People often ask me if there are certain foods that they should – or shouldn’t – eat at the same time. Some people have heard, for example, that “if you don’t eat proteins and carbs at the same meal, you’ll lose weight” – but a study published about ten years ago1 debunked that idea. On the other hand, there is another concept around ‘food combining’– sometimes called food synergy – which recognizes that certain foods offer bit more nutritional benefit when eaten together than if you eat them separately. Think of it as a nutritional ‘one and one makes three’.
- Colorful veggies with a little fat. Many fruits and vegetables contain compounds called carotenoids – natural pigments that give foods like tomatoes, carrots and spinach their beautiful hues – from the pigments lycopene, beta-carotene and lutein, respectively. Carotenoids function as antioxidants in the body, which is one reason why fruits and vegetables are such an important part of a healthy diet. But if you eat your veggies with a little bit of fat, your body is able to take up more carotenoids. So adding some healthy fat from avocado or olive oil to your salad will help you absorb the lutein from the romaine lettuce, the beta-carotene from the carrots, and the lycopene from the tomatoes.
- Vitamin C with iron-containing veggies and grains. Iron comes in two different forms in foods. One form – called ‘heme’ iron – is found in fish, meat and poultry and is more easily absorbed by the body than the so-called ‘non-heme’ iron found in certain veggies and grains. But when you take in some vitamin C along with a source of non-heme iron, your body will absorb the iron better. And it doesn’t take much – the amount of vitamin C in one orange or one tomato can nearly triple iron absorption. So, tomatoes in your chili will help you absorb the iron in the beans; strawberries will help you take up the iron in your cereal; and the iron in spinach will be better absorbed if you toss some orange or grapefruit wedges into your spinach salad.
- Lemon and green tea. Green tea naturally contains some unique beneficial phytonutrients called catechins, which act as antioxidants in the body, and help protect the body’s cells and tissues from oxidative damage. When you add lemon to your green tea, the vitamin C helps your body absorb these beneficial compounds. If you don’t like lemon in your tea, have a vitamin-C rich fruit along with your brew, like a bowl of berries or a sliced orange*.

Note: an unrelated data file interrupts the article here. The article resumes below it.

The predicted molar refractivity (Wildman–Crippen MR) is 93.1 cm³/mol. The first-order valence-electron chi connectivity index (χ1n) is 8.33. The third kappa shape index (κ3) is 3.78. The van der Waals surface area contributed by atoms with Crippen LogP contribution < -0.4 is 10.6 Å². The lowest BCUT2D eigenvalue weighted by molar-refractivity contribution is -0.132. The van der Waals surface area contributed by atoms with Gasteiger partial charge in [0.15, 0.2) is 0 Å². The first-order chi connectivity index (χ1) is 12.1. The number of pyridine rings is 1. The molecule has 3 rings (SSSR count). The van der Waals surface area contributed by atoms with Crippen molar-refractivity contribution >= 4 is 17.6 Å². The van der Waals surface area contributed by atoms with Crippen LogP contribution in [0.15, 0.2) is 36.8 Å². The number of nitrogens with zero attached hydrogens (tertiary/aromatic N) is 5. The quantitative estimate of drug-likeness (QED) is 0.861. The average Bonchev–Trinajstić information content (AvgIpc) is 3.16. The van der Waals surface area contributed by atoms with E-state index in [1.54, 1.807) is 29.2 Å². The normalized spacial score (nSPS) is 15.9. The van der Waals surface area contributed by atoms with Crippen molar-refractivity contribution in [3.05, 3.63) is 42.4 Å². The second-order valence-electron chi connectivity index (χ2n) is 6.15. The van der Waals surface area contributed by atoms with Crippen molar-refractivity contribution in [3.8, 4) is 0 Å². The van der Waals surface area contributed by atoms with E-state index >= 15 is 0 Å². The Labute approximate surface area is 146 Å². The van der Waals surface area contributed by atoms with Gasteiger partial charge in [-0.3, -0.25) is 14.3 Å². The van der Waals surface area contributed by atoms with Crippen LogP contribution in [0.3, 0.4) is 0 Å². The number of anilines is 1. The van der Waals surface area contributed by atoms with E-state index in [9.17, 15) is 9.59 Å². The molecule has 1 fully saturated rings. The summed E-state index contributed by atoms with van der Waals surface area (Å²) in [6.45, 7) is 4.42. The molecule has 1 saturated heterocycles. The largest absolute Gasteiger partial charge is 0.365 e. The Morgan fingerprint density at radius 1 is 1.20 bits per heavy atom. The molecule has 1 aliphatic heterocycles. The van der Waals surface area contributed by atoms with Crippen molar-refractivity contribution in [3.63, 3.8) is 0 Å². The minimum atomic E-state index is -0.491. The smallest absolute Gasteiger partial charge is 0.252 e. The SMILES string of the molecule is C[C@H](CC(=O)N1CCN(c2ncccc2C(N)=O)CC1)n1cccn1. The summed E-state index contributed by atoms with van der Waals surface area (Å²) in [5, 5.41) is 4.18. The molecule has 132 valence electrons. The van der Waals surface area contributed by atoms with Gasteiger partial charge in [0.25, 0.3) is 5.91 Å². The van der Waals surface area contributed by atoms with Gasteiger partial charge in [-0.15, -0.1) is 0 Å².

- Fish and leafy greens. When you drink milk that’s fortified with Vitamin D – as is nearly all the milk sold in the US – the vitamin D helps your body absorb the calcium in the milk. But there’s another great way to pair these two nutrients – fish and veggies. Fatty fish, like salmon and mackerel, provide vitamin D, and leafy greens like turnip greens, mustard greens and kale, provide calcium. Pairing the two will help your body take up the calcium in the veggies.
- Mixtures of plant foods. Plant foods – including fruits, veggies and beans – are some of the best sources of antioxidants around. But the antioxidant benefit is enhanced when you eat mixtures of foods, rather than eating them by themselves. A mixture of oranges, apples, grapes and blueberries has been shown to have a higher antioxidant capacity than an equivalent amount of each fruit eaten individually, and one study3 has shown that to boost antioxidant effectiveness, the best food pairings are beans with fruits, followed by vegetables with fruits.
* Herbalife markets tea products containing green tea ingredients, including Herbal Tea Concentrate, which claim antioxidant benefit. These statements have not been evaluated by the Food and Drug Administration. These products are not intended to diagnose, treat, cure or prevent any disease.”
Written by Susan Bowerman, MS, RD, CSSD. Susan is a paid consultant for Herbalife.